Contributed by Dr. Sara Champlin
As you’ve learned in previous modules, documenting languages is an important endeavor that allows us to study and preserve these languages. Researchers from numerous disciplines, as well as community members and archivists, engage in language documentation in many different contexts, typically emphasizing day-to-day events and activities. There are many social contexts and topics on which we might engage in language archiving including family relationships, the workplace or school environment, and the household.
One critical aspect of language that is pervasive across these topics is that of health and wellness. Linguists and documenters can play an essential role in supporting the overall health and wellbeing of a community by facilitating the translation and archiving of discussions on topics such as health experiences and decisions, as well as how illnesses are transmitted and common remedies. These translations can contribute to larger initiatives, such as the development of health infographics, pamphlets, and decision aids for communities.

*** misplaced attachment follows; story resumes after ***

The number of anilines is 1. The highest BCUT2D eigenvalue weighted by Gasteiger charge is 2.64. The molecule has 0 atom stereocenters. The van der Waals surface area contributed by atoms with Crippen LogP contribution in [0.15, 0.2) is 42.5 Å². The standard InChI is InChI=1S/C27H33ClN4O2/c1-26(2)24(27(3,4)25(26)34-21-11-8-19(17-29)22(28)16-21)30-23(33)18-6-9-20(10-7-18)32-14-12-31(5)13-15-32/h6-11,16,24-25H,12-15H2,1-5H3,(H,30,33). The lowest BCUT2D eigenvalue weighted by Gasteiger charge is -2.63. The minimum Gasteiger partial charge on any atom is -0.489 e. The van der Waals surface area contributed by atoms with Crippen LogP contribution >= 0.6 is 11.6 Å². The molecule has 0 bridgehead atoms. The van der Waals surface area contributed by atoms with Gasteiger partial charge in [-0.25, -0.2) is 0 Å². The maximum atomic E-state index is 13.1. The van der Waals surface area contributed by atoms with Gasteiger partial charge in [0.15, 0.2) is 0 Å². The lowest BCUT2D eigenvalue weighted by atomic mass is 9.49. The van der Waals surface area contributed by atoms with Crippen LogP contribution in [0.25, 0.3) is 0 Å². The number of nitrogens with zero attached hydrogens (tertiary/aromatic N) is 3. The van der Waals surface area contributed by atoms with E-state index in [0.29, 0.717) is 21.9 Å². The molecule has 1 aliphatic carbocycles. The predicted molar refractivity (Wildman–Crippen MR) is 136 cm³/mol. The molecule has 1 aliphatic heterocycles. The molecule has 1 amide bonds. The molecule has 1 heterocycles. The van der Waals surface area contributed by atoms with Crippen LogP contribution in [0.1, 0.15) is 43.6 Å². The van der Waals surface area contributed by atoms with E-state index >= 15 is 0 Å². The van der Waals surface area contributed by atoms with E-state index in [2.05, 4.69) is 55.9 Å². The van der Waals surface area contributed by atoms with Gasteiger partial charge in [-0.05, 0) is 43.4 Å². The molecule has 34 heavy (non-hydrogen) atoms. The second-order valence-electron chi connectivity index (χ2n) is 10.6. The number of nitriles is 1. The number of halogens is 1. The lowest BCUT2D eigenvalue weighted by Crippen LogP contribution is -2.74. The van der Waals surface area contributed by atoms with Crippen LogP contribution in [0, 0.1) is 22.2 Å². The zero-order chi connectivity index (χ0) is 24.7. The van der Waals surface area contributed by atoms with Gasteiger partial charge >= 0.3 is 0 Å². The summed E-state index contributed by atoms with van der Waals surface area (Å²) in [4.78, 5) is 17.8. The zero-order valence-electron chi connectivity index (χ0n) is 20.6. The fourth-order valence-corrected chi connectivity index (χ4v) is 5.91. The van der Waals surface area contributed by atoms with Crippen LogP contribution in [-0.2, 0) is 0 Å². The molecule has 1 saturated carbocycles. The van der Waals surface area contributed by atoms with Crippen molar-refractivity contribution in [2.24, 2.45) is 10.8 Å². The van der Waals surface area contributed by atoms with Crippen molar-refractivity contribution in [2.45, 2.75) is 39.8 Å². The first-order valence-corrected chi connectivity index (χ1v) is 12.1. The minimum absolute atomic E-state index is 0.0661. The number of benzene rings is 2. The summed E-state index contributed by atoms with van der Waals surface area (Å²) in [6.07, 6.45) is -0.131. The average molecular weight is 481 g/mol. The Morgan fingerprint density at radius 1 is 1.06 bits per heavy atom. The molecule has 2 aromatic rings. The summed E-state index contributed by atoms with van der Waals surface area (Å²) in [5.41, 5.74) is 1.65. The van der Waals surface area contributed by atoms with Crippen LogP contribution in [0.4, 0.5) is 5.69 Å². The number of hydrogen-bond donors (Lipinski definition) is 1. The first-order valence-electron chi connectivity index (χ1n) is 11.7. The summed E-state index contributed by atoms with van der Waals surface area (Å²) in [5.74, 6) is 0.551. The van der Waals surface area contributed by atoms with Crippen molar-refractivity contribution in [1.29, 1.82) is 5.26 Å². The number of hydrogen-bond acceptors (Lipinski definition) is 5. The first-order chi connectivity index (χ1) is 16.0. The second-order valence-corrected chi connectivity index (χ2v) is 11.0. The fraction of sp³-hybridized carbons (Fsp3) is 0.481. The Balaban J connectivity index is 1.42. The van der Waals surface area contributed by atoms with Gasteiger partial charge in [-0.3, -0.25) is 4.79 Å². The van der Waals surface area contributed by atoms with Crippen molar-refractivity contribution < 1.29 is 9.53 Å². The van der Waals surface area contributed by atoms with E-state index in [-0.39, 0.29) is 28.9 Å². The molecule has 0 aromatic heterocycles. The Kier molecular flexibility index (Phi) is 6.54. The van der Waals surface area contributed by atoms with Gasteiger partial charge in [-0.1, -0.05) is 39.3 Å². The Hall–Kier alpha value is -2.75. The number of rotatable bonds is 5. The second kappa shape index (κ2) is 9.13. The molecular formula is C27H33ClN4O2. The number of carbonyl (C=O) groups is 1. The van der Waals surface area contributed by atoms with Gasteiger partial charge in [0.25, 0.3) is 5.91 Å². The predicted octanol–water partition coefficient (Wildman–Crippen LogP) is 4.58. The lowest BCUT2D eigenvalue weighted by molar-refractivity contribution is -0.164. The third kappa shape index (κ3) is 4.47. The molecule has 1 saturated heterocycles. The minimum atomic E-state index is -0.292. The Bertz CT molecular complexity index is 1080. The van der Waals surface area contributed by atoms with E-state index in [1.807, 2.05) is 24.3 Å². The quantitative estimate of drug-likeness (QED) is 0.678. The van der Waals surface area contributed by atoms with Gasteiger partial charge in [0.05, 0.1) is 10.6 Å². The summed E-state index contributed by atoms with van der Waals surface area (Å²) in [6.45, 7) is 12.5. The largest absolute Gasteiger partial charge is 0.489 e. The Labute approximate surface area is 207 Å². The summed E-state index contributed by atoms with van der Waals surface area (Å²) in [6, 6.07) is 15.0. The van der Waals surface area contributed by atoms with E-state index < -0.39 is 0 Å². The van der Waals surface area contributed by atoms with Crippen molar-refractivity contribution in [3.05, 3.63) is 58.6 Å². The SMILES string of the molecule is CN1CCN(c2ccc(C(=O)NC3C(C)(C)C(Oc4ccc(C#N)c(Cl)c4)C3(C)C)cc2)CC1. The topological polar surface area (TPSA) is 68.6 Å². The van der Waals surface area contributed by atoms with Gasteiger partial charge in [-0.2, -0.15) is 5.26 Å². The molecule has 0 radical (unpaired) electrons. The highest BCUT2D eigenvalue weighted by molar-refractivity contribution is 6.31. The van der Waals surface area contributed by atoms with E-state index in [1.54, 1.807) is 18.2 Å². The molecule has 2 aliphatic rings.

Discussing health and wellness yields important information that can support communities. It can be engaging and rewarding. Sharing these experiences is at the discretion of the participant and some may feel discussions of these topics are not appropriate with others, or with others outside the home. Ultimately, as a linguist, it is important to consider the questions asked and topics covered in the documentation process.
1. To understand the breadth of health and wellness as linguistic concepts and the value of documenting these aspects of society and communities
2. To analyze and apply the use of open-ended qualitative interviews and storytelling to engage community members in conversations about health and wellness
3. To appraise the key ethical concerns that may arise during conversations about health and wellness topics
Broom, A., Parker, R., Raymond, S., Kirby, E., Lewis, S., Kokanović, R., ... & Lwin, Z. (2020). The (Co) Production of Difference in the Care of Patients With Cancer From Migrant Backgrounds. Qualitative Health Research, 30(11), 1619-1631.
Ojwang, B.O. (2018). Linguistic conceptualizations of disease among the Luo of Kenya. Qualitative Health Research, 28(3), 433-445.
Wood, C.I., Daley-Moore, N., & Powell, R. (2019). Using interviews in public health research: Experiences of novice researchers. The Qualitative Report, 24(10), 2441 – 2452.